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Sender: o-imap@chumbly.math.missouri.edu
Date: Tue, 18 Mar 97 22:51:55 CST
From: rich@pencil (Rich Winkel)
Organization: PACH
Subject: Egyptian Women Support Female "Circumcision"
Article: 7503
Message-Id: <97Mar20.132835-0500_est.542152-26680+19@outbound.Princeton.EDU>

/** headlines: 153.0 **/
** Topic: Egyptian Women Support Female "Circumcision" **
** Written 1:23 PM Mar 17, 1997 by mmason in cdp:headlines **

Egyptian women back circumcision

Excerpted from Daily Telegraph, 17 March 1997

6 Feb. 1997 (Daily Telegraph): EIGHT Egyptian women out of 10 consider female circumcision to be a good tradition, according to a study by the official National Population Council.

It shows...97 per cent of 14,779 married women aged between 15 and 49 polled had undergone the operation - a procedure which was banned last year in public hospitals by the Egyptian Health Ministry.

The clinical study of 1,399 women across Egypt also showed...in 64 per cent of the women who underwent a physical examination, the operation had involved a partial or total excision of the clitoris and the labia minora. In 18.7 per cent of the cases there was a partial or total excision of the clitoris only, in 7.8 per cent of the cases there was a partial or total excision of the labia minora only, and in 9.4 per cent the labia majora was removed.

Only one per cent of women were reported to have undergone the most severe form of female circumcision, known as pharaonic circumcision, during which the clitoris, labia minora and majora are excised and the two sides of the wound are sewn together.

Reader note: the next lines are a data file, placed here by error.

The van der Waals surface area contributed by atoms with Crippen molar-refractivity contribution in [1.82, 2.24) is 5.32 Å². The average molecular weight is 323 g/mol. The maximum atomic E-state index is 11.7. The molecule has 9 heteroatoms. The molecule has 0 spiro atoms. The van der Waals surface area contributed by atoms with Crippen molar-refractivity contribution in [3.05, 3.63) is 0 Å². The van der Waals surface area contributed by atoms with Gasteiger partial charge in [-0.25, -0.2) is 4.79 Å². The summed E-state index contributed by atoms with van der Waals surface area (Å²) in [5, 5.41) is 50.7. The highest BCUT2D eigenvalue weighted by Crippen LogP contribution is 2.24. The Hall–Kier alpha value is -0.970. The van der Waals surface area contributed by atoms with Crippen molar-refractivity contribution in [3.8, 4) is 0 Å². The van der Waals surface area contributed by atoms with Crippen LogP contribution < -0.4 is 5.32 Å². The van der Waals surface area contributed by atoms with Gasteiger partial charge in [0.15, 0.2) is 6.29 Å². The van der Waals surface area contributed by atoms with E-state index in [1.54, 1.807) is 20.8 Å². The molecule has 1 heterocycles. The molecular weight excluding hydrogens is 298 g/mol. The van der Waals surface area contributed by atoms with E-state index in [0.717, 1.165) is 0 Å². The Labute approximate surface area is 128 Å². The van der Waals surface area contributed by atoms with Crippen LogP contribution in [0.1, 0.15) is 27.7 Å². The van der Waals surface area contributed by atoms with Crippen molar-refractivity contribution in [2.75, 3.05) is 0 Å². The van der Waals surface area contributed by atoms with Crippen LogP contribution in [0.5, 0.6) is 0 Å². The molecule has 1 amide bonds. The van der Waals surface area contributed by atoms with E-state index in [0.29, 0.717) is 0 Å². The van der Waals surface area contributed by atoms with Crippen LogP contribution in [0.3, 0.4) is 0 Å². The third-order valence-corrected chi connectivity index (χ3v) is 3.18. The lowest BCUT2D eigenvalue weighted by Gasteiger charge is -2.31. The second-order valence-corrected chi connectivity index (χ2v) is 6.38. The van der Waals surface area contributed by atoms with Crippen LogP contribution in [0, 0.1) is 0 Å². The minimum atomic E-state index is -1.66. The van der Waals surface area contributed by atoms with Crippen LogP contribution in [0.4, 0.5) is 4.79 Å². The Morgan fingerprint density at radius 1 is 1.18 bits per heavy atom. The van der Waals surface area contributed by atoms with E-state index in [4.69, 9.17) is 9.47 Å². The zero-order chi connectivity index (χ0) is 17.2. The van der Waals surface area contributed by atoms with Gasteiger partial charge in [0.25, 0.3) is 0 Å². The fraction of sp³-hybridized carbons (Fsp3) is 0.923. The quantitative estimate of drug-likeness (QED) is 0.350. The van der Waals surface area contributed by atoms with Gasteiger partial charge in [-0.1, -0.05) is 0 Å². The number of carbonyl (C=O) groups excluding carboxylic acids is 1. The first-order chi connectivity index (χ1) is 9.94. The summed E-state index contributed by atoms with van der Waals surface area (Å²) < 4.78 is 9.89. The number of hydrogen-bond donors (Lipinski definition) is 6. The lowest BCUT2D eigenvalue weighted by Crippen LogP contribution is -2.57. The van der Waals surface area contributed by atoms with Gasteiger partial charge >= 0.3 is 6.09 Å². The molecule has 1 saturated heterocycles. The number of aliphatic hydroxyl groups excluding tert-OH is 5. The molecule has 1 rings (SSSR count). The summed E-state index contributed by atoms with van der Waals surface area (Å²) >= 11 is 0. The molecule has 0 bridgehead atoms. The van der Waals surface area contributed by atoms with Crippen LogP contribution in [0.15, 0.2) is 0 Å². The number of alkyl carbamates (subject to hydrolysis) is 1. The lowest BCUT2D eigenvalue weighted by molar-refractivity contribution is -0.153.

The "demographic and health survey study 1995" is carried out every three years by the national population council of the health ministry. ...the latest survey was the first to include a section devoted to female circumcision. Eighty-two per cent of women said they supported the operation, 13 per cent were opposed to it and five per cent had no opinion.

Of those in favour, 53 per cent, described it as a "good tradition", 36.1 per cent linked it to "cleanliness" and 30.6 per cent said it was a religious issue. Only 9.1 per cent said it "preserved virginity" and 8.9 per cent believed...it helped "better marriage prospects", 5.6 per cent said it prevented adultery and 3.8 per cent said it afforded husbands"greater pleasure".

Of those opposed to the practice, 45.7 per cent said it caused"medical complications", 37.8 per cent said it was a "bad tradition" and 29.8 per cent dismissed it as a violation of religion. Other reasons given for opposing female circumcision were pain, cited by 27.3 per cent of those against, "because it prevents sexual satisfaction" was a factor mentioned by 19.6 per cent, and 12.1 per cent said...the operation was "against women's dignity".

Most of the women supporters of female circumcision (93.1 per cent) had no school education. Among mothers, nine out of 10 said they had circumcised their daughters or planned to do so - 10 was given as the average age for the operation.

The study said: "More than three-fifths of circumcised women were seven to 10 years of age at the time of the procedure and only 13 per cent were six years of age or younger." For 68 per cent of mothers the operation had been carried out by a midwife or a barber while 54.8 per cent of the daughters had been operated on by doctors or nurses.

The study also showed...89.3 per cent of mothers and 67.3 per cent of their daughters had been circumcised at home. For two-thirds of the mothers, the report said, "a blade or a razor blade was used in the procedure and a similar percentage said...they underwent the operation without any anaesthetic".

The report said: "In the case of their daughters, women were more likely to report the use of a scalpel during the circumcision, and only 25 per cent of daughters' circumcisions were performed without anaesthetic."